Police broke reporting restriction in story written for force's 'news' website by press officer who didn't attend court

A police force has defended publishing stories on its website as “in the public interest” after it broke a reporting restriction to include the new home address of a domestic abuse victim in a court report.

The report containing the banned detail appeared on the “news” section of Sussex Police’s website (pictured), which is written by its press office, in February and was subsequently picked up by local newspapers.

The force told Press Gazette: “We published the press release about the sentencing in good faith, but were then informed that a restriction had been made banning the publication of the defendant’s address.

“As soon as this was known, we deleted the address from the press release, updated it to this effect and informed the media.”

Freelance journalist Barry Keevins, who regularly reports on Sussex courts for national titles, said police had also included details in its coverage of a child sex abuse case that lead to the jigsaw identification of the victims when combined with his copy.

The story was published by a national website and newspaper as well as a regional daily title.

Keevins said he had been the only journalist in court for the trial and had successfully opposed a blanket reporting restriction on the case, with support from The Times, adding: “We agreed in court what we could and couldn’t say and [police] weren’t there and published something that identified the person.”

Sussex Police has rejected the claim, saying: “We and the Crown Prosecution Service considered that we complied with the law and with an additional court order made during the trial.

“The officer in the case, who supplied the information to the press office, was present throughout the trial and was informed of the court order, and we consider that the information published does not enable a ‘jigsaw effect’ identification.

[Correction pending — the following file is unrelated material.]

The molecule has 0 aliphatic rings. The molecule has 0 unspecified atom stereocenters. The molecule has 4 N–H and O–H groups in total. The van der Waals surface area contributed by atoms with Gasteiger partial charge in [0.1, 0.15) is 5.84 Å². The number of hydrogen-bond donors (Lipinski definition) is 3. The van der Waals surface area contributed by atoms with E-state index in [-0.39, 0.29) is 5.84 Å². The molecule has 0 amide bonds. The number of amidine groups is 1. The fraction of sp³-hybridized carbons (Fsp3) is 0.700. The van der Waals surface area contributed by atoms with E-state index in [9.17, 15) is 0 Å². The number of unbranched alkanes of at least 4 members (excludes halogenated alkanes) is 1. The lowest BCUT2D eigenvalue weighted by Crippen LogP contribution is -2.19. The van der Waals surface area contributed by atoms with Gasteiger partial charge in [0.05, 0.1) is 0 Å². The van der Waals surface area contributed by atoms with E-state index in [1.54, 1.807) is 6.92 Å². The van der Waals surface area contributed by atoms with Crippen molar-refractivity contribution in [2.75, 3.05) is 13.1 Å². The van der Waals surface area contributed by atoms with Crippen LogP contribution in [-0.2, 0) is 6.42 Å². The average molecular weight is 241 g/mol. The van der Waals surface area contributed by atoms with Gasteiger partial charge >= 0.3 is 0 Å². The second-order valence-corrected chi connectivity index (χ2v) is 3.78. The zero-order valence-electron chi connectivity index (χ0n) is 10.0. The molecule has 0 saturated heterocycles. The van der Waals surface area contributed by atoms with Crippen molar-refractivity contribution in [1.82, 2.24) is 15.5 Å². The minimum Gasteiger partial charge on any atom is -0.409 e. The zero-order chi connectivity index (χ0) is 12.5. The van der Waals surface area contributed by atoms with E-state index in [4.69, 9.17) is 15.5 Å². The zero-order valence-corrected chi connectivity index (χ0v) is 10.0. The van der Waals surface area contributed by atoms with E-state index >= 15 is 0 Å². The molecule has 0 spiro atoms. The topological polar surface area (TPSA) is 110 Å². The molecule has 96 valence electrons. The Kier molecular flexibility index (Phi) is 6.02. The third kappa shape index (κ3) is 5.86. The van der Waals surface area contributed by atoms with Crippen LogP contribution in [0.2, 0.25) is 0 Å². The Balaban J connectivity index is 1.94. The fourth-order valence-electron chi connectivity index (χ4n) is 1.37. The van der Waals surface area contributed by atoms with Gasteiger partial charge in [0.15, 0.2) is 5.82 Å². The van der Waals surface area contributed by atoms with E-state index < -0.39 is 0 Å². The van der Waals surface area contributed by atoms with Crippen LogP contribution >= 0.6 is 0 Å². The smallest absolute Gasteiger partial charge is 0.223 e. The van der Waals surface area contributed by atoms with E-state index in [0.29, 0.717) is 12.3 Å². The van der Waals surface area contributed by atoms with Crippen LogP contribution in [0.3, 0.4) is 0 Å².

“If there are concerns about information in a particular case allegedly being published in contravention of the law or any additional court orders, these should be taken up with the court.

“We are not aware that this has happened in this case.”

Keevins, who has freelanced for 17 years, said police regularly wrote reports on trial outcomes without having attended court in person.

“I don’t think they should be providing court copy when they are not in court,” he said.

“They are going on the word of the officer in the case usually. I have got no problem with that, but they aren’t a court reporter and they don’t pay attention to details of what can be reported and what can’t.

“Also, if you aren’t there to hear when a contempt order is made, you don’t know that [it’s been made].”

He added: “If I wrote a court story without being in court I would be in serious trouble.”

Keevins also complained that police were acting as a publisher but without the responsibility that comes with it.

“By any reasonable standard of who is a publisher and who is not [Sussex Police] are a publisher, because they have a website which says ‘news’ and they write stories for it,” he said.

“If they are providing a public service then they should be subject to the same checks and balances as the rest of us. And if they are providing it, they aren’t doing a very good job of it.”

He added: “I don’t agree with [press] regulation personally, but if we are going to have it then let’s have it.

“For me it’s also an old fashioned demarcation issue. This is impeding on my ability to make money here and they have an advantage over me because they are doing it for free.”

In a statement, Sussex Police told Press Gazette: “Information about court cases and outcomes is regularly published by Sussex Police, as it is with all police forces, which is in the public interest.

“It is used by local, regional and national news media outlets, particularly bearing in mind the difficulty many outlets now have in covering cases themselves.

“In publishing, we comply with all relevant legislation and any additional court orders in individual cases, but are clearly not bound by any agreements that individual journalists may have arranged amongst themselves without consulting anyone else.”